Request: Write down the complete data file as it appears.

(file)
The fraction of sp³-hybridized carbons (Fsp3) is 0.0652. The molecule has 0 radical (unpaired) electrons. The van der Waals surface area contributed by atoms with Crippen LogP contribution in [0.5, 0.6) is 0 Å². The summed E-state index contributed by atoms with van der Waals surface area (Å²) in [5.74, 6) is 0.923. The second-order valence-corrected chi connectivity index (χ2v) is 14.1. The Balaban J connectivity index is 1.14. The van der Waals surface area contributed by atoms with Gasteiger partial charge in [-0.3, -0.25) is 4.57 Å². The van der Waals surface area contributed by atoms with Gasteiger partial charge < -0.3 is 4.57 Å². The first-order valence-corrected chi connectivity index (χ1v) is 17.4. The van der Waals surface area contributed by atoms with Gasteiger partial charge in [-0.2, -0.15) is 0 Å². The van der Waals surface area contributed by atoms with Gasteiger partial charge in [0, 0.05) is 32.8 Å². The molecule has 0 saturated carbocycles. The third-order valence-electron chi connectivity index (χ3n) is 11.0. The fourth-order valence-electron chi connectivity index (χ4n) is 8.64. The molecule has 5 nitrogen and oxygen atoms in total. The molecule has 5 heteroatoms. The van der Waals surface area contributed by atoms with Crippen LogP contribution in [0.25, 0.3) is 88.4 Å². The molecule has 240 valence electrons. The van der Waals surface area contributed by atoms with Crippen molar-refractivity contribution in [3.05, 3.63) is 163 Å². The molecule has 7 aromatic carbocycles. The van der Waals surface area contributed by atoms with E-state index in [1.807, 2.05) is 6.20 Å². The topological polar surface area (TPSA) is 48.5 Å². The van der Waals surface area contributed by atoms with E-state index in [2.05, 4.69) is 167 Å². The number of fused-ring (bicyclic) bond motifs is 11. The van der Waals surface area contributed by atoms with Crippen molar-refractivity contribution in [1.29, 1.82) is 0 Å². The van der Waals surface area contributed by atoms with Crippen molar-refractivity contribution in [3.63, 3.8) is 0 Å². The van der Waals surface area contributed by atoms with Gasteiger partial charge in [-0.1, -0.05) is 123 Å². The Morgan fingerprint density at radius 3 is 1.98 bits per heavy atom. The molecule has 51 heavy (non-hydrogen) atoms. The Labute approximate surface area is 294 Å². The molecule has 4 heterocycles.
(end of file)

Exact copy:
The fraction of sp³-hybridized carbons (Fsp3) is 0.0652. The molecule has 0 radical (unpaired) electrons. The van der Waals surface area contributed by atoms with Crippen LogP contribution in [0.5, 0.6) is 0 Å². The summed E-state index contributed by atoms with van der Waals surface area (Å²) in [5.74, 6) is 0.923. The second-order valence-corrected chi connectivity index (χ2v) is 14.1. The Balaban J connectivity index is 1.14. The van der Waals surface area contributed by atoms with Gasteiger partial charge in [-0.3, -0.25) is 4.57 Å². The van der Waals surface area contributed by atoms with Gasteiger partial charge < -0.3 is 4.57 Å². The first-order valence-corrected chi connectivity index (χ1v) is 17.4. The van der Waals surface area contributed by atoms with Gasteiger partial charge in [-0.2, -0.15) is 0 Å². The van der Waals surface area contributed by atoms with Gasteiger partial charge in [0, 0.05) is 32.8 Å². The molecule has 0 saturated carbocycles. The third-order valence-electron chi connectivity index (χ3n) is 11.0. The fourth-order valence-electron chi connectivity index (χ4n) is 8.64. The molecule has 5 nitrogen and oxygen atoms in total. The molecule has 5 heteroatoms. The van der Waals surface area contributed by atoms with Crippen LogP contribution in [0.25, 0.3) is 88.4 Å². The molecule has 240 valence electrons. The van der Waals surface area contributed by atoms with Crippen molar-refractivity contribution in [3.05, 3.63) is 163 Å². The molecule has 7 aromatic carbocycles. The van der Waals surface area contributed by atoms with E-state index in [1.807, 2.05) is 6.20 Å². The topological polar surface area (TPSA) is 48.5 Å². The van der Waals surface area contributed by atoms with E-state index in [2.05, 4.69) is 167 Å². The number of fused-ring (bicyclic) bond motifs is 11. The van der Waals surface area contributed by atoms with Crippen molar-refractivity contribution in [1.29, 1.82) is 0 Å². The van der Waals surface area contributed by atoms with Crippen molar-refractivity contribution in [3.63, 3.8) is 0 Å². The van der Waals surface area contributed by atoms with Gasteiger partial charge in [-0.1, -0.05) is 123 Å². The Morgan fingerprint density at radius 3 is 1.98 bits per heavy atom. The molecule has 51 heavy (non-hydrogen) atoms. The Labute approximate surface area is 294 Å². The molecule has 4 heterocycles.